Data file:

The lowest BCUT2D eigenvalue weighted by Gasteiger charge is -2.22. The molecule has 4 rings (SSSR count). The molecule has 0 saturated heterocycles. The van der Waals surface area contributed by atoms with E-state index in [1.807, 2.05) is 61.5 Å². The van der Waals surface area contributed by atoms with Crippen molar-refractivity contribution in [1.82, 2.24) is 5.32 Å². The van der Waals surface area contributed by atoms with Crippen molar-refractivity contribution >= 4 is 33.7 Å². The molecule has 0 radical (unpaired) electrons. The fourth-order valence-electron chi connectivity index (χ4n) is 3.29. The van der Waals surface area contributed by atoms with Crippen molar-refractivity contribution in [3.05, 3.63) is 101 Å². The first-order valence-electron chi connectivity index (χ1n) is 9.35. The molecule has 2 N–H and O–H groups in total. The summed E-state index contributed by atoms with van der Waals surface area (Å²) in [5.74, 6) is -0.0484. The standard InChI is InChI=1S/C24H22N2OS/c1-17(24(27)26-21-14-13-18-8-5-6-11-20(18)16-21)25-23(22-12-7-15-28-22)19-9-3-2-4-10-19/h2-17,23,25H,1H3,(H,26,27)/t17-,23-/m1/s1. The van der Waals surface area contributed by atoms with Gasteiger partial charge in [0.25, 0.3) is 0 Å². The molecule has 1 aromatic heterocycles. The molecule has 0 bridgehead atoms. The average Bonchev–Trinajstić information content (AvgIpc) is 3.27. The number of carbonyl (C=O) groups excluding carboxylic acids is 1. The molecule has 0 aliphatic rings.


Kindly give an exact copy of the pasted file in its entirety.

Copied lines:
The lowest BCUT2D eigenvalue weighted by Gasteiger charge is -2.22. The molecule has 4 rings (SSSR count). The molecule has 0 saturated heterocycles. The van der Waals surface area contributed by atoms with E-state index in [1.807, 2.05) is 61.5 Å². The van der Waals surface area contributed by atoms with Crippen molar-refractivity contribution in [1.82, 2.24) is 5.32 Å². The van der Waals surface area contributed by atoms with Crippen molar-refractivity contribution >= 4 is 33.7 Å². The molecule has 0 radical (unpaired) electrons. The fourth-order valence-electron chi connectivity index (χ4n) is 3.29. The van der Waals surface area contributed by atoms with Crippen molar-refractivity contribution in [3.05, 3.63) is 101 Å². The first-order valence-electron chi connectivity index (χ1n) is 9.35. The molecule has 2 N–H and O–H groups in total. The summed E-state index contributed by atoms with van der Waals surface area (Å²) in [5.74, 6) is -0.0484. The standard InChI is InChI=1S/C24H22N2OS/c1-17(24(27)26-21-14-13-18-8-5-6-11-20(18)16-21)25-23(22-12-7-15-28-22)19-9-3-2-4-10-19/h2-17,23,25H,1H3,(H,26,27)/t17-,23-/m1/s1. The van der Waals surface area contributed by atoms with Gasteiger partial charge in [0.25, 0.3) is 0 Å². The molecule has 1 aromatic heterocycles. The molecule has 0 bridgehead atoms. The average Bonchev–Trinajstić information content (AvgIpc) is 3.27. The number of carbonyl (C=O) groups excluding carboxylic acids is 1. The molecule has 0 aliphatic rings.